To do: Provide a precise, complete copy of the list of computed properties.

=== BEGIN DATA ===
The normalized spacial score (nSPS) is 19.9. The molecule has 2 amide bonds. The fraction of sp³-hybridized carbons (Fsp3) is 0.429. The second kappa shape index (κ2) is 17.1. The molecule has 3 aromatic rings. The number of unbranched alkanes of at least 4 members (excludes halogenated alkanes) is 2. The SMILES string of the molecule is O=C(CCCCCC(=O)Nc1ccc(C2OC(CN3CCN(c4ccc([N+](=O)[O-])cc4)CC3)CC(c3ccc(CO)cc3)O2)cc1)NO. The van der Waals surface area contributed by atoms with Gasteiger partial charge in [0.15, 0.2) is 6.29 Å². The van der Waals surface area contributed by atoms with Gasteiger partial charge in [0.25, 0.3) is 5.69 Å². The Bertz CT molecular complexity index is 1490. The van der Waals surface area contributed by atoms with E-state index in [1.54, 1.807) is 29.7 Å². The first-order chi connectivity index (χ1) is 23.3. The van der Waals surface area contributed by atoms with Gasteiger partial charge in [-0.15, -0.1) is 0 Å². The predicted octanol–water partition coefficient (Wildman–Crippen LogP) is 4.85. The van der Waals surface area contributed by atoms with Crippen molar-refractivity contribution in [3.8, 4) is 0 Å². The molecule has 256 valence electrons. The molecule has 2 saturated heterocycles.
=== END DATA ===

The normalized spacial score (nSPS) is 19.9. The molecule has 2 amide bonds. The fraction of sp³-hybridized carbons (Fsp3) is 0.429. The second kappa shape index (κ2) is 17.1. The molecule has 3 aromatic rings. The number of unbranched alkanes of at least 4 members (excludes halogenated alkanes) is 2. The SMILES string of the molecule is O=C(CCCCCC(=O)Nc1ccc(C2OC(CN3CCN(c4ccc([N+](=O)[O-])cc4)CC3)CC(c3ccc(CO)cc3)O2)cc1)NO. The van der Waals surface area contributed by atoms with Gasteiger partial charge in [0.15, 0.2) is 6.29 Å². The van der Waals surface area contributed by atoms with Gasteiger partial charge in [0.25, 0.3) is 5.69 Å². The Bertz CT molecular complexity index is 1490. The van der Waals surface area contributed by atoms with E-state index in [1.54, 1.807) is 29.7 Å². The first-order chi connectivity index (χ1) is 23.3. The van der Waals surface area contributed by atoms with Gasteiger partial charge in [-0.15, -0.1) is 0 Å². The predicted octanol–water partition coefficient (Wildman–Crippen LogP) is 4.85. The van der Waals surface area contributed by atoms with Crippen molar-refractivity contribution in [3.8, 4) is 0 Å². The molecule has 256 valence electrons. The molecule has 2 saturated heterocycles.